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Veterans missing at training camps
( 2003-10-02 11:32) (Agencies)

There's a new rule in place at NBA training camps: No vets allowed.

Players with more than three years' experience are not reporting for the first three days of camp, their absence mandatory under terms of a deal struck in February between the league and the players' union.

Several coaches have voiced their displeasure with the rule, which came as part of a tradeoff in which the union agreed to extend the first round of the playoffs from best-of-five to best-of-seven.

Next year, the veterans get five days off before having to report.

"In ideal circumstances you'd like your team to start intact and hit the ground running from square one: same time, same day," New York Knicks assistant coach Lon Kruger said Wednesday.

But that's not the case at the 29 NBA camps, where many coaches are working with only three or four players they expect to have on their opening-night rosters.

Many veterans loath the first few days of camp with their two-a-day practices, and the union wanted a concession from the league for the extra wear and tear from two extra playoff games. Commissioner David Stern conceded it was a valid issue when he announced the deal at All-Star weekend in Atlanta.

"A lot of people from the teams would prefer not to have it work this way, but that was the deal," NBA deputy commissioner Russ Granik said, adding that the league and the union will review the policy during the upcoming season.

"We have to explore whether this is the best solution or not. For players who want to get physically ready, being taken away from working out for five days may not be the best thing."

If there is an upside to the new rule, it could benefit some undrafted rookies and free agent hopefuls signed to fill out training camp rosters.

Matt Carroll is one of them, having gone undrafted last June despite being Notre Dame's sixth all-time leading scorer as a four-year starter. Carroll is trying to earn a spot on the Knicks as a backup shooting guard, something New York currently does not have.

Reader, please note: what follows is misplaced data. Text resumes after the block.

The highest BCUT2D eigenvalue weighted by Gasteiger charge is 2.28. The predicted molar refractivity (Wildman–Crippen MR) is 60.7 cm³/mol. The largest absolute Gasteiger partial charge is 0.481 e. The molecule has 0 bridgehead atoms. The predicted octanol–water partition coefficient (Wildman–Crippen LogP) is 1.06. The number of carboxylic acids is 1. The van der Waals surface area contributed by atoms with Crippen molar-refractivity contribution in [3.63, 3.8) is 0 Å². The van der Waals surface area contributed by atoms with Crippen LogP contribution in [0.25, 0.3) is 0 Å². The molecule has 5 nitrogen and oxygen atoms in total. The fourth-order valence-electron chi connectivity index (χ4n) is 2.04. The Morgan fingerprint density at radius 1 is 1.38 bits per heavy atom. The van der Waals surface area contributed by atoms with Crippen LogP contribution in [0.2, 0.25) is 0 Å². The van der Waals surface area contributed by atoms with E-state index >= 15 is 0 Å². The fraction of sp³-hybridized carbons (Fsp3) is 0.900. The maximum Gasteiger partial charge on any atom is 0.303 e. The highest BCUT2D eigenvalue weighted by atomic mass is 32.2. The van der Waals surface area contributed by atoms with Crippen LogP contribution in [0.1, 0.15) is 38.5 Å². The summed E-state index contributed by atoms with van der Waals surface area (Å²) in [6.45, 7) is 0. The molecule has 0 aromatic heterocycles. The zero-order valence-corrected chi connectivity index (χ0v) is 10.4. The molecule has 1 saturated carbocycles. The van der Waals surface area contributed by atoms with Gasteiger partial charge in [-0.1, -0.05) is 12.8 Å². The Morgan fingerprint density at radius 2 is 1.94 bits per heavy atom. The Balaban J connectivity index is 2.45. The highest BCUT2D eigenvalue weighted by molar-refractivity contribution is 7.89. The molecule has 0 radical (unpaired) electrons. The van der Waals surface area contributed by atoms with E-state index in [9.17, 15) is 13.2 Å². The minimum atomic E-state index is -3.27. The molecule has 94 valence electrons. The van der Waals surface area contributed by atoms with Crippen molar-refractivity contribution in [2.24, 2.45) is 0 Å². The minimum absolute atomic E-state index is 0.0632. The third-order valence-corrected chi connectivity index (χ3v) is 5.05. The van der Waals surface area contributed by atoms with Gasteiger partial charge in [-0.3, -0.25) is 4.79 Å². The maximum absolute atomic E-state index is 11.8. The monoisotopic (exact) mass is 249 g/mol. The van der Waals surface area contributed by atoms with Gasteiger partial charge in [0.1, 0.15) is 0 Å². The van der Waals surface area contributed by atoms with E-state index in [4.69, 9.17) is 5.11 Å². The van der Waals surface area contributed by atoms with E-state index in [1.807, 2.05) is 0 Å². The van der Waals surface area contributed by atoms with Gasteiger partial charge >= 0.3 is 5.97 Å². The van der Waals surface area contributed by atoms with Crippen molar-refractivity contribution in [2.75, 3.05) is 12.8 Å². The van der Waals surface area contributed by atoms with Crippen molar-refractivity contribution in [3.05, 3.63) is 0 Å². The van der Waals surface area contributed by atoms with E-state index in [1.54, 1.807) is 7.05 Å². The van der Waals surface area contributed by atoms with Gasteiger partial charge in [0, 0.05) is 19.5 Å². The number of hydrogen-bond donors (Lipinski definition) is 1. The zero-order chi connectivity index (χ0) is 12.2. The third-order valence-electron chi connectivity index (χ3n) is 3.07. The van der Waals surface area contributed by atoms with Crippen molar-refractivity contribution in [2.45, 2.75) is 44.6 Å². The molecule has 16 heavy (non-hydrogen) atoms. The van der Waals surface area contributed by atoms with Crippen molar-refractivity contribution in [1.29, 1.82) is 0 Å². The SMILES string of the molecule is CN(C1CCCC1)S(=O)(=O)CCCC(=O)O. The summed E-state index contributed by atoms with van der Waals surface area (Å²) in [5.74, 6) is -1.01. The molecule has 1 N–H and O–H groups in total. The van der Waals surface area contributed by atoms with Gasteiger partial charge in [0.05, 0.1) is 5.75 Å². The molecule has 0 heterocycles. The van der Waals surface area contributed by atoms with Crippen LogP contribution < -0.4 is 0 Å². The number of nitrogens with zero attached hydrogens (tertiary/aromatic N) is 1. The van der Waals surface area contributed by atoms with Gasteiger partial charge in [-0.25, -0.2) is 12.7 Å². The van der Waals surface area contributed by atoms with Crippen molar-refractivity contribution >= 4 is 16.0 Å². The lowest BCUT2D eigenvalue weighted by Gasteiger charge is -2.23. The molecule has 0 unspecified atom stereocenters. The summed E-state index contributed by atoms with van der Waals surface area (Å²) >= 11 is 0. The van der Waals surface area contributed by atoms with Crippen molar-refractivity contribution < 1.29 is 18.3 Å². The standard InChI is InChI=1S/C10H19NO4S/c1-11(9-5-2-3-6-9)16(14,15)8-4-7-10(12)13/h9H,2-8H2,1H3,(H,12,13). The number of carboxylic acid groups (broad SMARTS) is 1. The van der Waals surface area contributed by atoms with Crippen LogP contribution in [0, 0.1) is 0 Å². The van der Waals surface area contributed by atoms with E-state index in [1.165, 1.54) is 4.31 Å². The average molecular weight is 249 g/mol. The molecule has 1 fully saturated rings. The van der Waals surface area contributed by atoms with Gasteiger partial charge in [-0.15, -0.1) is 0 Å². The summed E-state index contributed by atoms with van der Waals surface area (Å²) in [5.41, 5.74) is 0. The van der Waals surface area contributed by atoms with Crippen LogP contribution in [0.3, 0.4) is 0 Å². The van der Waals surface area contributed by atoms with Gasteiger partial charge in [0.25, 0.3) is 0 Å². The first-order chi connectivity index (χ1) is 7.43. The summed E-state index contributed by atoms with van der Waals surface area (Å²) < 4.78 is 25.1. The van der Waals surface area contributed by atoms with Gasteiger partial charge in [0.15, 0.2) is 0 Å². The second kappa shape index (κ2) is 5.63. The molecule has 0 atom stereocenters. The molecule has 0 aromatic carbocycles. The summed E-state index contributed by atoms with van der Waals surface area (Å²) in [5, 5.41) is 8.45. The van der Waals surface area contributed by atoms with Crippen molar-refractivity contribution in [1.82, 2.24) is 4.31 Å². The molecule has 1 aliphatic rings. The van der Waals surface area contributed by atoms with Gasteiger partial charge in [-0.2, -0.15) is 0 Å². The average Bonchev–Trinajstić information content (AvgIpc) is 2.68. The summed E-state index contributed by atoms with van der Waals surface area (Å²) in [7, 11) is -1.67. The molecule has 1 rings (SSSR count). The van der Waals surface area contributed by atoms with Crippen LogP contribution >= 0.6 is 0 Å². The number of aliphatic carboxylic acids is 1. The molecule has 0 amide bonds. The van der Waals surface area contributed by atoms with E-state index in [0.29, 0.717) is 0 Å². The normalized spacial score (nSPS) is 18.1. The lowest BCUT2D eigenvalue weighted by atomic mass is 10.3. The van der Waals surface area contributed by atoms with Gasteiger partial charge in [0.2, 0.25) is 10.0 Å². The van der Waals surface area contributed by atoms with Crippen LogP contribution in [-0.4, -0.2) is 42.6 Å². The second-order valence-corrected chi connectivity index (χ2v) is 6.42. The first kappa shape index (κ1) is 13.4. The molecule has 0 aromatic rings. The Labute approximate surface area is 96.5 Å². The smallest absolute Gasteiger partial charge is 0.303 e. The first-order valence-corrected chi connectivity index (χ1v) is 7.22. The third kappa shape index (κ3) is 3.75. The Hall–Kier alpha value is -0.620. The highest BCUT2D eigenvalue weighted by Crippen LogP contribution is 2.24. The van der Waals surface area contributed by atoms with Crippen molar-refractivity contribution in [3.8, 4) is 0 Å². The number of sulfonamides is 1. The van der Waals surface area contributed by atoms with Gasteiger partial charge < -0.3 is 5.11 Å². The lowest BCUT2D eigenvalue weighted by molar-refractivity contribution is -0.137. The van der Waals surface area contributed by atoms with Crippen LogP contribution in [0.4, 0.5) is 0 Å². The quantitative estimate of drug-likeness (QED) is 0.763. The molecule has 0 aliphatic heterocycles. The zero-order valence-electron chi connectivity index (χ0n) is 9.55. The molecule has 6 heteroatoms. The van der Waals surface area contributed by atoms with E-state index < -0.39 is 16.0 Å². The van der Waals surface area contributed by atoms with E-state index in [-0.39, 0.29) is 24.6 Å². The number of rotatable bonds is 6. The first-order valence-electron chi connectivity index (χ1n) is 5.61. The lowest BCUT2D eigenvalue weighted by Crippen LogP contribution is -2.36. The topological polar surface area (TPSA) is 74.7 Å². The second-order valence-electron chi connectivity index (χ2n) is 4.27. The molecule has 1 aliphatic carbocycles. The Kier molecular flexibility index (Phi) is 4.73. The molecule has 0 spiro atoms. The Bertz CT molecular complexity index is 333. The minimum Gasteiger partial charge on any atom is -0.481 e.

"I think it helps us because you get more individual attention from the coaches and also you get to learn more. So when the veterans do come who know all this stuff, then you've already picked it up and you're not a step behind them," Carroll said.

All summer long, Memphis Grizzlies president Jerry West couldn't acquire a center despite his best efforts. On one of the first few days of autumn, however, he got what he wanted.

West acquired center Jake Tsakalidis and forward Bo Outlaw from the Phoenix Suns on Tuesday for backup guard Brevin Knight and little-used players Cezary Trebanski and Robert Archibald.

"It's obviously pretty hard to get a center, it really is," West said. "We feel we did the best we could, getting someone young with size who has some potential."

If the trade seems a bit lopsided in Memphis' favor Tsakalidis started at center for Phoenix last season it was because of the Suns' luxury tax concerns.

Phoenix will save about $2 million in luxury tax costs in the upcoming season and is no longer liable for Outlaw's $6.5 million in 2004-05. The trade will open up minutes for the Suns' big men Scott Williams, Jake Voskuhl, Tom Gugliotta and rookie Zarko Cabarkapa.

The Grizzlies, who have been without an interior presence since Bryant Reeves' third season in Vancouver, now have a big body along the front line to confront Shaquille O'Neal, Michael Olowokandi, Yao Ming, Rasho Nesterovic and many other big centers populating Western Conference rosters.

"Strength is a huge factor here," West said. "We're an athletic team, but we don't have a lot of bulk with those people. He's played pretty well against Shaq in the past, and he's also played well against Yao Ming. From our perspective it bodes well for us."

 
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